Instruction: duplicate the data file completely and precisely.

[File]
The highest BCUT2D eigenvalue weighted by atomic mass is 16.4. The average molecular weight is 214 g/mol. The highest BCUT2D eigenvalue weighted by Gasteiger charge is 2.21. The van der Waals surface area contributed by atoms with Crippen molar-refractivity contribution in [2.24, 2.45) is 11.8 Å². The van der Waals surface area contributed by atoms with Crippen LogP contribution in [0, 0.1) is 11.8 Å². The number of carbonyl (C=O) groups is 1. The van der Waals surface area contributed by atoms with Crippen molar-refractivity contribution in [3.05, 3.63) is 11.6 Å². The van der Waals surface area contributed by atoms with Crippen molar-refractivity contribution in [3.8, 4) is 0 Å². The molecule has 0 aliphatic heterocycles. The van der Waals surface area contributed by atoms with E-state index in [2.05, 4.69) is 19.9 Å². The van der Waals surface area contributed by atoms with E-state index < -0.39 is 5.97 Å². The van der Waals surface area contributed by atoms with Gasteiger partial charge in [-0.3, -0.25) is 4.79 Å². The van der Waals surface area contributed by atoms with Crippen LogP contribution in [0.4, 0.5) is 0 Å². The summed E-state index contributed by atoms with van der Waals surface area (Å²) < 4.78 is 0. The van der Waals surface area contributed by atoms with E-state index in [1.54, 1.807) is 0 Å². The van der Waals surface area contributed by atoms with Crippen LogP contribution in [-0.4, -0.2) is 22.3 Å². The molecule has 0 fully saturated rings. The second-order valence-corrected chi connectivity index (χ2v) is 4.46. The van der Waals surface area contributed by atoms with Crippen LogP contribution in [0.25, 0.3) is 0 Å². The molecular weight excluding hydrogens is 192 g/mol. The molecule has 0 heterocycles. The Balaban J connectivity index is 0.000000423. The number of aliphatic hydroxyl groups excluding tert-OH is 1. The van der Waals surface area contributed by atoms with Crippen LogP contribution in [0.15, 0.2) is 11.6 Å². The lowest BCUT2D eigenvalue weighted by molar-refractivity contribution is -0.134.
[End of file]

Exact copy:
The highest BCUT2D eigenvalue weighted by atomic mass is 16.4. The average molecular weight is 214 g/mol. The highest BCUT2D eigenvalue weighted by Gasteiger charge is 2.21. The van der Waals surface area contributed by atoms with Crippen molar-refractivity contribution in [2.24, 2.45) is 11.8 Å². The van der Waals surface area contributed by atoms with Crippen LogP contribution in [0, 0.1) is 11.8 Å². The number of carbonyl (C=O) groups is 1. The van der Waals surface area contributed by atoms with Crippen molar-refractivity contribution in [3.05, 3.63) is 11.6 Å². The van der Waals surface area contributed by atoms with Crippen molar-refractivity contribution in [3.8, 4) is 0 Å². The molecule has 0 aliphatic heterocycles. The van der Waals surface area contributed by atoms with E-state index in [2.05, 4.69) is 19.9 Å². The van der Waals surface area contributed by atoms with E-state index < -0.39 is 5.97 Å². The van der Waals surface area contributed by atoms with Gasteiger partial charge in [-0.3, -0.25) is 4.79 Å². The van der Waals surface area contributed by atoms with Crippen LogP contribution in [0.4, 0.5) is 0 Å². The summed E-state index contributed by atoms with van der Waals surface area (Å²) < 4.78 is 0. The van der Waals surface area contributed by atoms with E-state index in [1.54, 1.807) is 0 Å². The van der Waals surface area contributed by atoms with Crippen LogP contribution in [-0.4, -0.2) is 22.3 Å². The molecule has 0 fully saturated rings. The second-order valence-corrected chi connectivity index (χ2v) is 4.46. The van der Waals surface area contributed by atoms with Crippen LogP contribution in [0.25, 0.3) is 0 Å². The molecular weight excluding hydrogens is 192 g/mol. The molecule has 0 heterocycles. The Balaban J connectivity index is 0.000000423. The number of aliphatic hydroxyl groups excluding tert-OH is 1. The van der Waals surface area contributed by atoms with Crippen LogP contribution in [0.15, 0.2) is 11.6 Å². The lowest BCUT2D eigenvalue weighted by molar-refractivity contribution is -0.134.